OK, I can tell you are getting a little bit peeved right now. Dave, I thought our code is supposed to be “self-documenting”? If I write bug free code, why do I have to comment? Oh, grasshopper, you will learn someday.  Until then, trust me, write those comments! In all honesty, I, too, am a believer that under most circumstances, the code SHOULD be self documenting. However, consider the following code:

REPLACE Name WITH UPPER(SUBST (LastName, 1, 2) + LOWER(SUBST (LastName, 3)

That code is self documenting, if someone wanted to take the time to figure out what it does, they could easily do so. The real question the person should be asking their self is... WHY is that code there? It looks kind of goofy anyway.  When I first saw it, I thought that perhaps the coder didn’t know about the PROPER function, but then, they were really capitalizing the first TWO letters of the name. Maybe the parameters of the first substring should have been 1, 1.  Maybe I should refactor using the PROPER function.  I am soooooooo confused!  Close to an hour of my time was spent determining WHY this code was here.  Imagine how much easier it would have been had the following comment been in place.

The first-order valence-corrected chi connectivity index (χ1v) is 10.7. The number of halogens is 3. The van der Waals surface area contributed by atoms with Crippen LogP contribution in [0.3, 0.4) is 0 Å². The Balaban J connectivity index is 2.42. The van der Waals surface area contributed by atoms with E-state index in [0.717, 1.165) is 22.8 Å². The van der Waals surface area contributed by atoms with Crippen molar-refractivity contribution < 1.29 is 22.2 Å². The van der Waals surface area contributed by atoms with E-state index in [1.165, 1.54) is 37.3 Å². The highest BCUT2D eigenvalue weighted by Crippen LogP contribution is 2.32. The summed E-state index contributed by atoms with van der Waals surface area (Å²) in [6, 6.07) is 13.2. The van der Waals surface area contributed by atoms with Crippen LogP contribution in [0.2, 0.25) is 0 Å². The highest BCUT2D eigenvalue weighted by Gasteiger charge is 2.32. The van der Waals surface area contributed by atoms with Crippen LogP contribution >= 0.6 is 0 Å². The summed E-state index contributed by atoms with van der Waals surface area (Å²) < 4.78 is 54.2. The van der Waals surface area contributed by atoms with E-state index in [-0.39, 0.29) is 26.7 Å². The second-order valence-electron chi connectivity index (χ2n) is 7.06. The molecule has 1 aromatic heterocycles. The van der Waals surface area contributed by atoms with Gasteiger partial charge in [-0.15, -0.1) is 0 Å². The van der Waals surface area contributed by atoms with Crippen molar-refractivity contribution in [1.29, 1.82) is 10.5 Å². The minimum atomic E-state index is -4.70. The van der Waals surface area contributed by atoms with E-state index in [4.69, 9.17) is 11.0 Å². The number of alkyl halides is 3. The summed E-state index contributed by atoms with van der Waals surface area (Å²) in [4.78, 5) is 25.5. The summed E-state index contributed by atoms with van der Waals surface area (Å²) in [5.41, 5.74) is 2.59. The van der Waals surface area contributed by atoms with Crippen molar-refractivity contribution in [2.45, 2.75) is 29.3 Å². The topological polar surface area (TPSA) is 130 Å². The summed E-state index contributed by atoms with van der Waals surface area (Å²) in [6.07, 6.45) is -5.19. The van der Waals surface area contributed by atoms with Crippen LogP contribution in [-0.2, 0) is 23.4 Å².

DLA/Visionpace 04/01/2004 Mr. Jones, the COO, recently bought 113 file cabinets

at an auction. He has decided that the new company wide filing system will be based on the first TWO letters of the customer name. EACH drawer will have a two letter designation and the file will be placed in the drawer base on the first two letters of the customer name. To make it easier to file, he wants the first two letters emphasized for easier reading.